Firstly, the extract from the book of Exodus portrays a scene of reconciliation, of God as “a God of tenderness and compassion, slow to anger, rich in kindness and faithfulness” (Ex34.6). Moses intercedes on behalf of his people who gave up on God and worshipped the golden calf.  A sinner himself, Moses asks for mercy : “forgive us our faults and our sins, and adopt us as your heritage”(Ex 34.9) – at once a plea for mercy, a prayer of reconciliation and a prayer to sustain a future of hope.


Then in the gospel text, which is part of the conversation with Nicodemus, as presented by the author of the gospel, the theme of salvation is continued. It is continued in new terms and categories. The scene is no longer an other-worldly experience on a mountain side, as in the first reading.


The reference points have changed utterly : the language chosen to speak of God on foot of the author’s experience of Jesus of Nazareth is the language of family relations and ties. The words used to speak of God are Father and Son. For in the experience people had of Jesus, God revealed Himself as person, as a loving personal being, incarnate in Jesus of Nazareth through the action of the Holy Spirit. This foundational experience of Jesus, which involved Mary to whom this shrine is dedicated, is the ground and background to the beautiful closing salutation which we read from St Paul’s second letter to the Christians at Corinth : “the grace of the Lord Jesus Christ, the love of God and the fellowship of the Holy Spirit be with you all” (2 Cor13.13).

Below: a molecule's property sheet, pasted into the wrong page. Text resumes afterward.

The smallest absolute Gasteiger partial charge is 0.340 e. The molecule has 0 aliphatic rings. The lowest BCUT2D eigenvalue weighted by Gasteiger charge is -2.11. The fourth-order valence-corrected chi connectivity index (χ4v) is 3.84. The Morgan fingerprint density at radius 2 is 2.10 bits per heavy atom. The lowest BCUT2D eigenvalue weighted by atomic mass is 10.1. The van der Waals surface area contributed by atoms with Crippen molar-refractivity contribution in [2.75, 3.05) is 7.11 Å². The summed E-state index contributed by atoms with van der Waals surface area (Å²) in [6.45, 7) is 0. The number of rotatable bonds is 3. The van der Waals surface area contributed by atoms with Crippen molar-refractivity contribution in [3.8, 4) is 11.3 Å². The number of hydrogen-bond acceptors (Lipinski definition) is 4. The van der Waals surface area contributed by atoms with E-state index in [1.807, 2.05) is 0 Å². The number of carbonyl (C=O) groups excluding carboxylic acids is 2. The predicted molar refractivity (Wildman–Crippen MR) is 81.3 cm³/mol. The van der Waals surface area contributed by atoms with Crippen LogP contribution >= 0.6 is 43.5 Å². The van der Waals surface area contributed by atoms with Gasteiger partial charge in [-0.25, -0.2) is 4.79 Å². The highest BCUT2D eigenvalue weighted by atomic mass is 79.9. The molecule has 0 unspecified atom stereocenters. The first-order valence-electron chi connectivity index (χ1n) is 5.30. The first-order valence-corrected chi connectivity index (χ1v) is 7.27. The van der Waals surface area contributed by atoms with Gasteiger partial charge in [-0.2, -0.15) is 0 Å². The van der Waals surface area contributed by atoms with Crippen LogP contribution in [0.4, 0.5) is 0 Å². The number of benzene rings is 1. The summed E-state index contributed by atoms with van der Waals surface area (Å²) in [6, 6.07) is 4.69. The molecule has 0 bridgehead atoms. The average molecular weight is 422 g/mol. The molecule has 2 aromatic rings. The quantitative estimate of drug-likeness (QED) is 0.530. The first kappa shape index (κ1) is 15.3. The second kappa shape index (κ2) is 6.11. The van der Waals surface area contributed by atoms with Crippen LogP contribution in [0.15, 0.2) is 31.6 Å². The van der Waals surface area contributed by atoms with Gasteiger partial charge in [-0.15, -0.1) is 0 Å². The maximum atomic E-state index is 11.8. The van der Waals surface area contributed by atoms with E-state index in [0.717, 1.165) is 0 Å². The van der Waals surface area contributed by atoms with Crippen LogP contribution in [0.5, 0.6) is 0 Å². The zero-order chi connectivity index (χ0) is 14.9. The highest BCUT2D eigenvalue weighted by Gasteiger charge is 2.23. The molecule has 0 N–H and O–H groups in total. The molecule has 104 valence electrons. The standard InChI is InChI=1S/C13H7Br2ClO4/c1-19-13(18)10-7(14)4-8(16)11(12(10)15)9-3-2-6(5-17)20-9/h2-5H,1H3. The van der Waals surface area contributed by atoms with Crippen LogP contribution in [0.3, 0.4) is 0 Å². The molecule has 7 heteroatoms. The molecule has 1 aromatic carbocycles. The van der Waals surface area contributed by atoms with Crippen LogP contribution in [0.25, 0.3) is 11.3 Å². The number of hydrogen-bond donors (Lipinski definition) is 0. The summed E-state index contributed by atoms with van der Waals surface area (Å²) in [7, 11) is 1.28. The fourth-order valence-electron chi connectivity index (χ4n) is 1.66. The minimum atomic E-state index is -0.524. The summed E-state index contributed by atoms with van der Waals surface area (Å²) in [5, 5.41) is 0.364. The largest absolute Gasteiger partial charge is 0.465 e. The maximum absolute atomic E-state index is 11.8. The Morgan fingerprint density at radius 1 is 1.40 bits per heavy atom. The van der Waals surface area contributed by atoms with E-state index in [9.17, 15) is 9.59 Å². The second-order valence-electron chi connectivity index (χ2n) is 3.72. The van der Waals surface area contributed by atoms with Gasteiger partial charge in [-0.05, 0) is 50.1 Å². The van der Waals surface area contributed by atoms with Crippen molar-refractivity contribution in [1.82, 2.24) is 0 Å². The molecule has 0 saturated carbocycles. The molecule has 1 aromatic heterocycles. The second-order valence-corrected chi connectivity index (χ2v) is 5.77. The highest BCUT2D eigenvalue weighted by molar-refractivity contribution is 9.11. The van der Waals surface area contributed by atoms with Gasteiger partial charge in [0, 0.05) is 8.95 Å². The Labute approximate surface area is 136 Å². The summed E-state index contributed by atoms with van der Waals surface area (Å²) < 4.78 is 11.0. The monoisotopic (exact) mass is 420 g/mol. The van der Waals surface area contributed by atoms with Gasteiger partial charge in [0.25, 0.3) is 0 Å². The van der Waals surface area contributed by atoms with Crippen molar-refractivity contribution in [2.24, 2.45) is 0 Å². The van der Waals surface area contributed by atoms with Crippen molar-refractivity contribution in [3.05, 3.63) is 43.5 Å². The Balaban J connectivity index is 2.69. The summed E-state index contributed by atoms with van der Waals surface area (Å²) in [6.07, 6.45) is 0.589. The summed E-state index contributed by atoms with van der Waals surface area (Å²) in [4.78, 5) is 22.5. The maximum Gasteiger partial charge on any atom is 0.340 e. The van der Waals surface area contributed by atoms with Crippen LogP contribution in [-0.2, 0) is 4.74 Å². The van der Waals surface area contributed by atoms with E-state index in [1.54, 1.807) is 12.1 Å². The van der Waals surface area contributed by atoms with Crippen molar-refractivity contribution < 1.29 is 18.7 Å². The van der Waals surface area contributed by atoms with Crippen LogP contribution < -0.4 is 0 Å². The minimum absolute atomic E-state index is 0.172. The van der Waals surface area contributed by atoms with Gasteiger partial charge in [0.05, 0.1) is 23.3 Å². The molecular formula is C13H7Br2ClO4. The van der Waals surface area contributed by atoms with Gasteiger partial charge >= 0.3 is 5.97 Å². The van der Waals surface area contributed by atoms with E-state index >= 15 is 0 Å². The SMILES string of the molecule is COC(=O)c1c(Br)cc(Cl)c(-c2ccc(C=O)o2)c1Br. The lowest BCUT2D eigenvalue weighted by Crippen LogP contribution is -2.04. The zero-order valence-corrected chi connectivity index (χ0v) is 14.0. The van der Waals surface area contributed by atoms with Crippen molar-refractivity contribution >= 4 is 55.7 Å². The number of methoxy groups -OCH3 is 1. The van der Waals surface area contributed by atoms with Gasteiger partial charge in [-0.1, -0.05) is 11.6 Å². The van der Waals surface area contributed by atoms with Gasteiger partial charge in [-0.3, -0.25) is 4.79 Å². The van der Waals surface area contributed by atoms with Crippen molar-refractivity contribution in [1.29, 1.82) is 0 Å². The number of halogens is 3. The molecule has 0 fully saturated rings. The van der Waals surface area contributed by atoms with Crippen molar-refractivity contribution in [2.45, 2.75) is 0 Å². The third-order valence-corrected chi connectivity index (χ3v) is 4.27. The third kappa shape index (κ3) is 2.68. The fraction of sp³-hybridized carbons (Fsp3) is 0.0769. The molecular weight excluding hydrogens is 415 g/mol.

III Grace, love and fellowship


Just as it is worth dwelling on the significance of the choice of family language to speak of God on foot of the apostles’ personal experience of the life, death and resurrection of Jesus, so too our pilgrimage time on this Trinity Sunday allows us a time to stop and think over three key words in St Paul’s closing salutation – grace, love, fellowship.


In baptism we are grafted into the life of grace, which is renewed in us by engaging with the Word of God, by celebrating the sacred liturgy and the sacraments and by our charity and care of the neighbour.  As we listen to the Word of God we glimpse in it and particularly in the sayings and doings of Jesus the love of God in action to the point of giving one’s life in obedience. Fellowship in the life of grace we experience and we make possible as we are inspired and emulate the very human, yet faith-inspired figures, such as Moses and Paul, once known and feared as Saul of Tarsus.  That fellowship is available to all, in every corner, nook and cranny of the world, in parishes, chaplaincies and monasteries on all continents – a point worth recalling and re-telling to all our emigrants who people and enrich so many parts of the world. In those communities they will find places to grow and flourish as persons and citizens.


On this Trinity Sunday, here at Knock, we give thanks for the love of God the Father for humanity, revealed in the life, passion, death and resurrection of Jesus Christ and for the eternal gift bestowed on us, even in our sinfulness, of fellowship with God through the promptings of the Holy Spirit.